Portland’s 100% Renewable Energy Claim Is “Greenwashing”
By Allison Coleman
In 2001, the Portland City Council declared that by 2010, all electricity used by city agencies would come from renewable energy. However, by 2010, only 9 percent of Portland’s power was renewable.
Undeterred, in 2012 Portland leaders again declared that city agencies would achieve 100 percent renewable energy. This time around, the city managed to get up to 14 percent.
Today, Portland has magically declared victory, claiming that municipal electricity use is 100% renewable. However, this is a blatant case of greenwashing. Portland is currently generating only 9 percent of its electricity from city-owned biogas and solar facilities. Another 15 percent is claimed from “green power” sold by Portland General Electric.
The remaining 76 percent of city use comes from a conventional mix of coal, gas, nuclear, and hydro. Portland then pretends to offset this by purchasing so-called “Renewable Energy Certificates” (RECs).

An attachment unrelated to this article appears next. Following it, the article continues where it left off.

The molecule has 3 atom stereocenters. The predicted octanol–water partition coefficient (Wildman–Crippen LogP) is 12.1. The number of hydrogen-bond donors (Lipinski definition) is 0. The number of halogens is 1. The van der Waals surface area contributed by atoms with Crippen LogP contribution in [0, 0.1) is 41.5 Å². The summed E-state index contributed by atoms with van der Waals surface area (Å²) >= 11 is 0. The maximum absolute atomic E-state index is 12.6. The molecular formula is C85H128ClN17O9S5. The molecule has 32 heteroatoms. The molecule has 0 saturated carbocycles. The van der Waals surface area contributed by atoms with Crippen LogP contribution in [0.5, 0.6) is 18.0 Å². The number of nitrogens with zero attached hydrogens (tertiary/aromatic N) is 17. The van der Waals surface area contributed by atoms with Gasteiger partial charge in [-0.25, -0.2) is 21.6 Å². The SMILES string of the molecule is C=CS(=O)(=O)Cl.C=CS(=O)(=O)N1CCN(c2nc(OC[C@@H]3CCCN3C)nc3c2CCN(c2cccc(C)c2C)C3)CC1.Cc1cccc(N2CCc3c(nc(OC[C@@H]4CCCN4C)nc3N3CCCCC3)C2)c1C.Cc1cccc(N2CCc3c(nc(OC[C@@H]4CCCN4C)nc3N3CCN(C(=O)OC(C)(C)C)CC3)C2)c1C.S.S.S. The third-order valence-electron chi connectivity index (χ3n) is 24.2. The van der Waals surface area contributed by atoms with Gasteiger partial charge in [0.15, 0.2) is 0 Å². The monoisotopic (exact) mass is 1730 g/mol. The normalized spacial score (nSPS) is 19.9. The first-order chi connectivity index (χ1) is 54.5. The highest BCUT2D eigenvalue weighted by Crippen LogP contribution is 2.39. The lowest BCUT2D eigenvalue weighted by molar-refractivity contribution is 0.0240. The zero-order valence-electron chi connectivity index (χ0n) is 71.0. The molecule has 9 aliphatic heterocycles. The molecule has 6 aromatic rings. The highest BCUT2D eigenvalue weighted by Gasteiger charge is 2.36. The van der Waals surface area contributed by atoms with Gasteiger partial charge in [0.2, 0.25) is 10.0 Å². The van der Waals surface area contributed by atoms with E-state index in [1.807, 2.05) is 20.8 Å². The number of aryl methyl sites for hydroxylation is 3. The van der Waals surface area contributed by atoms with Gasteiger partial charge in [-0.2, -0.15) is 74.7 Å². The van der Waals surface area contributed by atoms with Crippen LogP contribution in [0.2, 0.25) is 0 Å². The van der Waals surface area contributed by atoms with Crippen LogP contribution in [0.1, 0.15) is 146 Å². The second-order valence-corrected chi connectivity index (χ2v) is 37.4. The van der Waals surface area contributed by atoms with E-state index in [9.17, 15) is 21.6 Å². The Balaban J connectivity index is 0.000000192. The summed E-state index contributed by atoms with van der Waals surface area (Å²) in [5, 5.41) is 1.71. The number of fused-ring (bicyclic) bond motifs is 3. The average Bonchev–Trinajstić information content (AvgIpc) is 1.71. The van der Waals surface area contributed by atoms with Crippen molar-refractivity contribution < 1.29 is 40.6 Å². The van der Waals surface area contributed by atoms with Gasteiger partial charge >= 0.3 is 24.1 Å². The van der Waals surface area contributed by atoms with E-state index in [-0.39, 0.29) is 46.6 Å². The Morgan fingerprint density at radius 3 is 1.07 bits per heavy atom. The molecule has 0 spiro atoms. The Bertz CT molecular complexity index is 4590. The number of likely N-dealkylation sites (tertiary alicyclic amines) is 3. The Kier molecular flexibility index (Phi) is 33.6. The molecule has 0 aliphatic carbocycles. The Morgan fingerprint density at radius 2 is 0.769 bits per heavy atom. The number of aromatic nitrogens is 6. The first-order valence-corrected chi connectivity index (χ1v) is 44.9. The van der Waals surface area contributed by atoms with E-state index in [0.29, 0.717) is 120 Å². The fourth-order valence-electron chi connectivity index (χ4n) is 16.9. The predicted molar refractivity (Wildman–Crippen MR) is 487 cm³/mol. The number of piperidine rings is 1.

Unfortunately for consumers, an individual REC is not a unit of electricity; it is simply is a certificate claiming to represent the “environmental amenities” associated with one megawatt-hour of electricity generated by sources such as wind and solar. You cannot charge your phone or cook dinner with a pile of RECs because they don’t actually exist.
Last year, Portland spent $104,539 purchasing 74,671 RECs to create the image of 100 percent green power consumption. Every dollar spent buying those RECs was wasted money. Portland taxpayers should demand an end to this green power charade.
Allison Coleman is a Research Associate at Cascade Policy Institute, Oregon’s free market public policy research organization.